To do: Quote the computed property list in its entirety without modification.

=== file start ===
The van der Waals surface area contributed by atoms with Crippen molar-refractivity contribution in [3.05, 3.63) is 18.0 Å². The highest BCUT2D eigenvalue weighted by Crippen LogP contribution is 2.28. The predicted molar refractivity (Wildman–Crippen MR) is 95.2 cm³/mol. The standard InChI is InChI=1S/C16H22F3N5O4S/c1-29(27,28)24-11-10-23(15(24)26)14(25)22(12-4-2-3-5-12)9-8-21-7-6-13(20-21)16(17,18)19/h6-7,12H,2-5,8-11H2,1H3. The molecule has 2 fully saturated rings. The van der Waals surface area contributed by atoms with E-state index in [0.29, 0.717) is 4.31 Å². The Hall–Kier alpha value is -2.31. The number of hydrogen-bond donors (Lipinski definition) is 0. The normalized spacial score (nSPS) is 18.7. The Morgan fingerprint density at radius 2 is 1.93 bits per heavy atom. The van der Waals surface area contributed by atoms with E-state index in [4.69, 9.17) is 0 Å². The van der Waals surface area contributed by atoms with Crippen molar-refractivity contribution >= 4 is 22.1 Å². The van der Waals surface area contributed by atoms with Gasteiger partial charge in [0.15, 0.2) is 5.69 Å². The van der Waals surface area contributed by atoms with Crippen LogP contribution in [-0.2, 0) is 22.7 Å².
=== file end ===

The van der Waals surface area contributed by atoms with Crippen molar-refractivity contribution in [3.05, 3.63) is 18.0 Å². The highest BCUT2D eigenvalue weighted by Crippen LogP contribution is 2.28. The predicted molar refractivity (Wildman–Crippen MR) is 95.2 cm³/mol. The standard InChI is InChI=1S/C16H22F3N5O4S/c1-29(27,28)24-11-10-23(15(24)26)14(25)22(12-4-2-3-5-12)9-8-21-7-6-13(20-21)16(17,18)19/h6-7,12H,2-5,8-11H2,1H3. The molecule has 2 fully saturated rings. The van der Waals surface area contributed by atoms with E-state index in [0.29, 0.717) is 4.31 Å². The Hall–Kier alpha value is -2.31. The number of hydrogen-bond donors (Lipinski definition) is 0. The normalized spacial score (nSPS) is 18.7. The Morgan fingerprint density at radius 2 is 1.93 bits per heavy atom. The van der Waals surface area contributed by atoms with E-state index in [4.69, 9.17) is 0 Å². The van der Waals surface area contributed by atoms with Crippen molar-refractivity contribution >= 4 is 22.1 Å². The van der Waals surface area contributed by atoms with Gasteiger partial charge in [0.15, 0.2) is 5.69 Å². The van der Waals surface area contributed by atoms with Crippen LogP contribution in [-0.2, 0) is 22.7 Å².